I will choose the local service provider myself by finding them in Google and doing basic research, making sure they are a good company, been in business for X years and generally have a good reputation, etc. Once done, I will just use their contact number in CallRail to generate the tracked contact number for my landing page.

Then I will run the Adwords campaign for X amount of clicks, depending on the cost, and refer the leads to them totally free of charge. Meanwhile, I'll be listening to the calls in CallRail to see if those calls actually turn into a business.

If they do, I will then call the service provider and have a chat, saying that I referred John, Michael and Barry to you, and can keep on doing this for X fee/month, if you are interested? Of course, the pitch can be tweaked, but I'm describing the method in general, i.e. refer leads, generate business, then offer your help for a monthly fee.

I could also use a whisper message with CallRail to maybe mention my website, so later when I get in touch with the business owner, then he/she will know who I am once I've mentioned the website, but these are all minor details.
I’m gonna be trying this out soon too.

I’ve tested it in the past and my only concerns are the biz owner either a) not hearing the message or b) thinking it’s spam cause of the robotic voice.

Could be a very powerful lead gen tactic.
 

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Blackman

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I’m gonna be trying this out soon too.

I’ve tested it in the past and my only concerns are the biz owner either a) not hearing the message or b) thinking it’s spam cause of the robotic voice.

Could be a very powerful lead gen tactic.
Well, to be honest, it's not really needed, because you could just go through the calls that you referred to the business owner in CallRail or whatever call tracking service you've got set up, and then use the information from there to identify yourself as the person who sent those customers. That would be things like customer's name or location or the specific type of service they required, etc.

You could also try to get in touch with the business owner in advance and tell him that this is what you're planning to do, i.e. there will be a whisper message for every customer you refer, but I think you might sound like a weirdo while explaining all this.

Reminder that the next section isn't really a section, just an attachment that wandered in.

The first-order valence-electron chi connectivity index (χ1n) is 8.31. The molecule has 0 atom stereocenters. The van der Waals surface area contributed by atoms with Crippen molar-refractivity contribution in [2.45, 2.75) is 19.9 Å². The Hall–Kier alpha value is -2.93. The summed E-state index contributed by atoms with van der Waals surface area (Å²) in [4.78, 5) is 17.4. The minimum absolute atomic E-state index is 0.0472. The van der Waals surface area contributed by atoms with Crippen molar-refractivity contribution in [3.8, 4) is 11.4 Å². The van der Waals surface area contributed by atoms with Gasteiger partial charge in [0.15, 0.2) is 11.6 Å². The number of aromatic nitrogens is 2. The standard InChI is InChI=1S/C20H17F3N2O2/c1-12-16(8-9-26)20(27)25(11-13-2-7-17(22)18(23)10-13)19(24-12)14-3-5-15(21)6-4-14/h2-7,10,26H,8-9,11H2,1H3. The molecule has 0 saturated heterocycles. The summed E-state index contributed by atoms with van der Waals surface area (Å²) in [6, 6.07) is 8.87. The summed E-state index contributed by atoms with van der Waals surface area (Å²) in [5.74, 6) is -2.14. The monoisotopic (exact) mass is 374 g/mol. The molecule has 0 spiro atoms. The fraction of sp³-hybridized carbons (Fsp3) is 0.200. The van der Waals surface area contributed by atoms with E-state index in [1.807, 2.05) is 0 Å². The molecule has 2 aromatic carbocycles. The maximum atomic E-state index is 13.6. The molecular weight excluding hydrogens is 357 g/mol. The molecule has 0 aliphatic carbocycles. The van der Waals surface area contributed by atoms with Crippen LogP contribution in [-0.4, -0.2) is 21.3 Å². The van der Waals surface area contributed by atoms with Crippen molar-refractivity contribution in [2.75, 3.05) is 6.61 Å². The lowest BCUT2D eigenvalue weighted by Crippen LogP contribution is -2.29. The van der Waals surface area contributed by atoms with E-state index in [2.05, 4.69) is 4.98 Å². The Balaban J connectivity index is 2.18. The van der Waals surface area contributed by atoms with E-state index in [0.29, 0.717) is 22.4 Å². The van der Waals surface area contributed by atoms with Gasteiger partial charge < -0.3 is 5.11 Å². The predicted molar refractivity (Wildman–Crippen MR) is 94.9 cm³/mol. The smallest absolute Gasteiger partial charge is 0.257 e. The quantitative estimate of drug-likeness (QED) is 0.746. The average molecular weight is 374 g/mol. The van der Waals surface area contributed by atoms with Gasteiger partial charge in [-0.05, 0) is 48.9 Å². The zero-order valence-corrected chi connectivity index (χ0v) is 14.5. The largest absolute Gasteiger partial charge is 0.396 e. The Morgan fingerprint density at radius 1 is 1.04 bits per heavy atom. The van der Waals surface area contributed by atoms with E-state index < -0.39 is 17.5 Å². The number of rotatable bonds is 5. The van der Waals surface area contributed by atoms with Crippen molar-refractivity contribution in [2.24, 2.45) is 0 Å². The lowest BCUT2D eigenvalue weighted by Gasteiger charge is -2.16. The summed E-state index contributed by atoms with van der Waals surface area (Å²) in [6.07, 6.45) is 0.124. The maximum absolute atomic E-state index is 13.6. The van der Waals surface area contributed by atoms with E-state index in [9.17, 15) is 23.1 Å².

You will probably be in a much better position to explain yourself in the earlier example, because you will come across as someone who's already provided real value for free and want to know if you can help further, but for a reasonable monthly fee.
 
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Andy Black

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Hi Andy,

After going through quite a few of your posts/threads on this forum, as I've just realized that you're "the Adwords guy" in here! I've got a feeling my Christmas holidays will be spent going through all of your 8k posts and making notes....

Wanted to say a HUGE thank you for all the tons of invaluable content that you're putting out in here, which is not just information about Adwords, but it's actionable, because you show everyone how YOU do it yourself <<<<< not something that you come across often online.

I say "Adwords" (despite the fact it's Google Ads now), because I run my first ads back in 2007, when the whole PPC game was just taking off. I came across it from the affiliate marketing side and used to bid $0.05, which was good enough back then to get decent traffic.

Since then my focus shifted from PPC to building blogs and doing SEO, then making info products to running ads on Bing and just recently e-commerce, but after reading your posts on local service lead gen, it seems like this is what I should've done long time ago...

I've already posted some questions in another thread where I questioned the whole idea of running ads for local service keywords, where you only get a few clicks per day - initially, it feels like a waste of time, because you are hardly getting any traffic.

I'm only now starting to understand the real value of those clicks for local businesses, where even if you spend £10-15 on a click, that click could turn into a phone call and generate £100 or £200/sale...

As you can imagine, I'm coming from an affiliate background, where I would normally bid on something like "how to lose belly fat", get 100 clicks to my "review landing page" of the info product, then probably around 50% will click-through to the main sales page and I'll be lucky if 1% actually bought the product.